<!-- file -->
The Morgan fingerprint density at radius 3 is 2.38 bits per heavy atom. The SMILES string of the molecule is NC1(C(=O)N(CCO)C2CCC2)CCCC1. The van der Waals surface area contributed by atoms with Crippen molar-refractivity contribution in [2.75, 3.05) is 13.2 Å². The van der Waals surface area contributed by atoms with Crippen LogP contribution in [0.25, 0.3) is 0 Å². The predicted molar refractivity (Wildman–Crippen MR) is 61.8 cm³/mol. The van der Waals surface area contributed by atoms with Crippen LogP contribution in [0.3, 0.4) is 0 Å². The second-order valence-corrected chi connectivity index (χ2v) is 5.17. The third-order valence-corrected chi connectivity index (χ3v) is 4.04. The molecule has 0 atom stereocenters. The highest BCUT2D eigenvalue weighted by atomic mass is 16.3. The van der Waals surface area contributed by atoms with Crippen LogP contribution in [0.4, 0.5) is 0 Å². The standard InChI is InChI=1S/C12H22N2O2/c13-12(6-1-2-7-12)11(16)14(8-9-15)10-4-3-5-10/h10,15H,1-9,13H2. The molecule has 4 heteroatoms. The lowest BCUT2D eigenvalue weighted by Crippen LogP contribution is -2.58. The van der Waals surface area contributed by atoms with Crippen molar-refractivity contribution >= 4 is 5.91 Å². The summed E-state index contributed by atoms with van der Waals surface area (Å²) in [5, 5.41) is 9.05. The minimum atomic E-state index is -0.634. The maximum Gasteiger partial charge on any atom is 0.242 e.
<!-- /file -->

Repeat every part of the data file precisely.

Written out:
The Morgan fingerprint density at radius 3 is 2.38 bits per heavy atom. The SMILES string of the molecule is NC1(C(=O)N(CCO)C2CCC2)CCCC1. The van der Waals surface area contributed by atoms with Crippen molar-refractivity contribution in [2.75, 3.05) is 13.2 Å². The van der Waals surface area contributed by atoms with Crippen LogP contribution in [0.25, 0.3) is 0 Å². The predicted molar refractivity (Wildman–Crippen MR) is 61.8 cm³/mol. The van der Waals surface area contributed by atoms with Crippen LogP contribution in [0.3, 0.4) is 0 Å². The second-order valence-corrected chi connectivity index (χ2v) is 5.17. The third-order valence-corrected chi connectivity index (χ3v) is 4.04. The molecule has 0 atom stereocenters. The highest BCUT2D eigenvalue weighted by atomic mass is 16.3. The van der Waals surface area contributed by atoms with Crippen LogP contribution in [0.4, 0.5) is 0 Å². The standard InChI is InChI=1S/C12H22N2O2/c13-12(6-1-2-7-12)11(16)14(8-9-15)10-4-3-5-10/h10,15H,1-9,13H2. The molecule has 4 heteroatoms. The lowest BCUT2D eigenvalue weighted by Crippen LogP contribution is -2.58. The van der Waals surface area contributed by atoms with Crippen molar-refractivity contribution >= 4 is 5.91 Å². The summed E-state index contributed by atoms with van der Waals surface area (Å²) in [5, 5.41) is 9.05. The minimum atomic E-state index is -0.634. The maximum Gasteiger partial charge on any atom is 0.242 e.